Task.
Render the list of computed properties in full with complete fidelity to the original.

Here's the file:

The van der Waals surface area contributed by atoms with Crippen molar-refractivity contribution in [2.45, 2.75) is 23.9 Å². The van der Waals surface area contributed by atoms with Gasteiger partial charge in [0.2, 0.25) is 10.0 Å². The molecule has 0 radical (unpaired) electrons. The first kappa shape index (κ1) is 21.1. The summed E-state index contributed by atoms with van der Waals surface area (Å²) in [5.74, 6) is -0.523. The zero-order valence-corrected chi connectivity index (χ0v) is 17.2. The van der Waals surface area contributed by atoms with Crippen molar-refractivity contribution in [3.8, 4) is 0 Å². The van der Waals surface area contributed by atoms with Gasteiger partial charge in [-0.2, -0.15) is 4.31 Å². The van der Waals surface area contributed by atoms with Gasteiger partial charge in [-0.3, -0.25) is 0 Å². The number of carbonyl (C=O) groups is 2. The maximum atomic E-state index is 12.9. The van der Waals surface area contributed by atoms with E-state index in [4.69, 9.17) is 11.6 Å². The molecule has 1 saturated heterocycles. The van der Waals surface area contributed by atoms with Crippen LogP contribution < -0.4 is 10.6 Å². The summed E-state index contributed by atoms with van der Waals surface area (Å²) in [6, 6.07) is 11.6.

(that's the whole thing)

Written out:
The van der Waals surface area contributed by atoms with Crippen molar-refractivity contribution in [2.45, 2.75) is 23.9 Å². The van der Waals surface area contributed by atoms with Gasteiger partial charge in [0.2, 0.25) is 10.0 Å². The molecule has 0 radical (unpaired) electrons. The first kappa shape index (κ1) is 21.1. The summed E-state index contributed by atoms with van der Waals surface area (Å²) in [5.74, 6) is -0.523. The zero-order valence-corrected chi connectivity index (χ0v) is 17.2. The van der Waals surface area contributed by atoms with Crippen molar-refractivity contribution in [3.8, 4) is 0 Å². The van der Waals surface area contributed by atoms with Gasteiger partial charge in [-0.2, -0.15) is 4.31 Å². The van der Waals surface area contributed by atoms with Gasteiger partial charge in [-0.3, -0.25) is 0 Å². The number of carbonyl (C=O) groups is 2. The maximum atomic E-state index is 12.9. The van der Waals surface area contributed by atoms with E-state index in [4.69, 9.17) is 11.6 Å². The molecule has 1 saturated heterocycles. The van der Waals surface area contributed by atoms with Crippen LogP contribution < -0.4 is 10.6 Å². The summed E-state index contributed by atoms with van der Waals surface area (Å²) in [6, 6.07) is 11.6.